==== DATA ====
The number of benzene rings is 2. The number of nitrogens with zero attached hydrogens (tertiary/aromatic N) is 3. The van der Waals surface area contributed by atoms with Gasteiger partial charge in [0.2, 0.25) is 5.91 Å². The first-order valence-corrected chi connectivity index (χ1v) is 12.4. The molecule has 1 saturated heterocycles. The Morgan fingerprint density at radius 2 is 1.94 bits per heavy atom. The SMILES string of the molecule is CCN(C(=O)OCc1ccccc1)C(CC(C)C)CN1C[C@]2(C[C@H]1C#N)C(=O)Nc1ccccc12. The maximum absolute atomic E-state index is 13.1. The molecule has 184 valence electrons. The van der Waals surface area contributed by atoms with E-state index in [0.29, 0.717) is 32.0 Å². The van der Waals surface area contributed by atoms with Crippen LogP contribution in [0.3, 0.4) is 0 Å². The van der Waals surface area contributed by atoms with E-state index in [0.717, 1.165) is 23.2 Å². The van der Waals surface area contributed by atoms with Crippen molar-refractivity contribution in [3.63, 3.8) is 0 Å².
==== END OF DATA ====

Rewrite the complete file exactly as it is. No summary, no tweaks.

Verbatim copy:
The number of benzene rings is 2. The number of nitrogens with zero attached hydrogens (tertiary/aromatic N) is 3. The van der Waals surface area contributed by atoms with Gasteiger partial charge in [0.2, 0.25) is 5.91 Å². The first-order valence-corrected chi connectivity index (χ1v) is 12.4. The molecule has 1 saturated heterocycles. The Morgan fingerprint density at radius 2 is 1.94 bits per heavy atom. The SMILES string of the molecule is CCN(C(=O)OCc1ccccc1)C(CC(C)C)CN1C[C@]2(C[C@H]1C#N)C(=O)Nc1ccccc12. The maximum absolute atomic E-state index is 13.1. The molecule has 184 valence electrons. The van der Waals surface area contributed by atoms with E-state index in [0.29, 0.717) is 32.0 Å². The van der Waals surface area contributed by atoms with Crippen LogP contribution in [0.3, 0.4) is 0 Å². The van der Waals surface area contributed by atoms with E-state index in [0.717, 1.165) is 23.2 Å². The van der Waals surface area contributed by atoms with Crippen molar-refractivity contribution in [3.63, 3.8) is 0 Å².